Install WordPress on Ubuntu 14.04
At this time, WordPress is the most popular CMS (content management system) on the internet. It allows you to easily set up flexible blogs and websites on top of a MySQL backend with PHP processing. WordPress has seen incredible adoption and is a great choice for getting a website up and running quickly.
In this guide, We'll focus on getting a WordPress instance set up with an Apache web server on Ubuntu 14.04.
Before you begin this guide, there are some important steps that you need to complete on your server.
We will be proceeding through these steps as a non-root user with sudo privileges, so you will need to have one available.
Additionally, you'll need to have a LAMP (Linux, Apache, MySQL, and PHP) stack installed on your VPS instance.
For this guide, we will use
demo as the system account to perform all necessary command line tasks.
Step 1: Create a MySQL Database and User for WordPress
The first step that we will take is a preparatory one. WordPress uses a relational database to manage and store site and user information.
We have MySQL installed, which can provide this functionality, but we need to make a database and a user for WordPress to work with.
To get started, log into the MySQL root (administrative) account by issuing this command:
mysql -u root -p
You will be prompted for the password you set for the MySQL root account when you installed the software. You will then be given a MySQL command prompt.
First, we can create a separate database that WordPress can control. You can call this whatever you would like, but I will be calling it
wordpress because it is descriptive and simple. Enter this command to create the database:
CREATE DATABASE wordpress;
Every MySQL statement must end in a semi-colon (;), so check to make sure this is present if you are running into any issues.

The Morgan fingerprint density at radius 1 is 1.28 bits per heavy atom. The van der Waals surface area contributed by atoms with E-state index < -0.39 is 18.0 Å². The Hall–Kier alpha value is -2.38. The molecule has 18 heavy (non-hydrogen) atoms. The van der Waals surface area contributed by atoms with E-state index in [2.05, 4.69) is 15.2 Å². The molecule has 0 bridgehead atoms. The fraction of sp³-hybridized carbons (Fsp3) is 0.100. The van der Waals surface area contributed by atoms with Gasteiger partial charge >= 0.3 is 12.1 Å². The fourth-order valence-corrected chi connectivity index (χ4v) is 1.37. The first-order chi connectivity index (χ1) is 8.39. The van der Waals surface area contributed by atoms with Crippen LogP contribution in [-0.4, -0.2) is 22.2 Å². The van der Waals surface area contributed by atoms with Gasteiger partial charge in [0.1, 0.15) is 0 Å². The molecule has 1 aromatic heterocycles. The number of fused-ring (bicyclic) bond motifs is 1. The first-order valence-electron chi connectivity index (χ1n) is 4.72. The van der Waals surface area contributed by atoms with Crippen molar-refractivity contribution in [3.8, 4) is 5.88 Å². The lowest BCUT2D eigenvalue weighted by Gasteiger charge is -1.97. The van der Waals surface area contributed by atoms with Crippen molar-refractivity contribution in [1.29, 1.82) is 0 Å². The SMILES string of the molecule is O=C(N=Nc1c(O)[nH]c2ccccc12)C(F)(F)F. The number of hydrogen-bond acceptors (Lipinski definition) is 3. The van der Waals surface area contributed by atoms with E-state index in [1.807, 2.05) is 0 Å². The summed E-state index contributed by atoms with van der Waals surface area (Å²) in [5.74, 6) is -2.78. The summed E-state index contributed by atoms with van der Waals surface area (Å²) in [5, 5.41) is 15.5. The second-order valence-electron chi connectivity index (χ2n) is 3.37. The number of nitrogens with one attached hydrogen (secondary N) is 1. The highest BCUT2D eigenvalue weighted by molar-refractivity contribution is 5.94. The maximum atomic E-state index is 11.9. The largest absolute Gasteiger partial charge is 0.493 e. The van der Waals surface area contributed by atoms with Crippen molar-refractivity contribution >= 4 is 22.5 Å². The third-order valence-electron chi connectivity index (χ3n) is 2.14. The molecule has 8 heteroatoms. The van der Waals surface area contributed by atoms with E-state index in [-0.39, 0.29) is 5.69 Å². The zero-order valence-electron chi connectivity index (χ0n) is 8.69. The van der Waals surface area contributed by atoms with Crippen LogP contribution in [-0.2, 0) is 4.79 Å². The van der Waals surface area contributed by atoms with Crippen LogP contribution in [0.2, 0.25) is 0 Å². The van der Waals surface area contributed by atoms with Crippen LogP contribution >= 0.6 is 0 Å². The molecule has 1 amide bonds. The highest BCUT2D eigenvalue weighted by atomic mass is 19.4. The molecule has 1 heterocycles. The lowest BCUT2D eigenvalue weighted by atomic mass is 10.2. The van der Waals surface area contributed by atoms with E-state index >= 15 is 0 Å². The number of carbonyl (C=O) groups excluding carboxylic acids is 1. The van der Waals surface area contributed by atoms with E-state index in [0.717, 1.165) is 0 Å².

Next, we are going to create a separate MySQL user account that we will use exclusively to operate on our new database. Creating one-function databases and accounts is a good idea from a management and security standpoint.
I am going to call the new account that I'm making
wordpressuser and will assign it a password of password. You should definitely change the
password for your installation and can name the user whatever you'd like. This is the command you need to create the user:
CREATE USER wordpressuser@localhost IDENTIFIED BY 'password';
At this point, you have a database and a user account, each made specifically for WordPress. However, these two components have no relationship yet. The user has no access to the database.
Let's fix that by granting our user account access to our database with this command:
GRANT ALL PRIVILEGES ON wordpress.* TO wordpressuser@localhost;
Now the user has access to the database. We need to flush the privileges so that the current instance of MySQL knows about the recent privilege changes we've made: